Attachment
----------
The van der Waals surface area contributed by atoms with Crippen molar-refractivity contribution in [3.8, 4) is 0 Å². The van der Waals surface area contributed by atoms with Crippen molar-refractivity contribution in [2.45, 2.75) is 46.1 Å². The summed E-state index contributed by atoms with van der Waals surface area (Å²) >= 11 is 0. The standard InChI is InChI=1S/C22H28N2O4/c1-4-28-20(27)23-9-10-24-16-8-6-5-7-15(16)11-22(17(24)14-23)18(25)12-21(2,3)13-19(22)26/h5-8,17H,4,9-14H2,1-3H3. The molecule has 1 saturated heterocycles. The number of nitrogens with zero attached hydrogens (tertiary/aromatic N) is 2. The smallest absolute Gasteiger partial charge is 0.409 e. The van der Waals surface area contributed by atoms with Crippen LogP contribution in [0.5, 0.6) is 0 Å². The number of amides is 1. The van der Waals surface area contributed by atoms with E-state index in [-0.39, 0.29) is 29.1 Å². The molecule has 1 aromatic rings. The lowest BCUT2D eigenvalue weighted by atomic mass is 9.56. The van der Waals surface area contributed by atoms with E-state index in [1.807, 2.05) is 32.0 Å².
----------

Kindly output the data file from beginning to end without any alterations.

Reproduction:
The van der Waals surface area contributed by atoms with Crippen molar-refractivity contribution in [3.8, 4) is 0 Å². The van der Waals surface area contributed by atoms with Crippen molar-refractivity contribution in [2.45, 2.75) is 46.1 Å². The summed E-state index contributed by atoms with van der Waals surface area (Å²) >= 11 is 0. The standard InChI is InChI=1S/C22H28N2O4/c1-4-28-20(27)23-9-10-24-16-8-6-5-7-15(16)11-22(17(24)14-23)18(25)12-21(2,3)13-19(22)26/h5-8,17H,4,9-14H2,1-3H3. The molecule has 1 saturated heterocycles. The number of nitrogens with zero attached hydrogens (tertiary/aromatic N) is 2. The smallest absolute Gasteiger partial charge is 0.409 e. The van der Waals surface area contributed by atoms with Crippen LogP contribution in [0.5, 0.6) is 0 Å². The number of amides is 1. The van der Waals surface area contributed by atoms with E-state index in [-0.39, 0.29) is 29.1 Å². The molecule has 1 aromatic rings. The lowest BCUT2D eigenvalue weighted by atomic mass is 9.56. The van der Waals surface area contributed by atoms with E-state index in [1.807, 2.05) is 32.0 Å².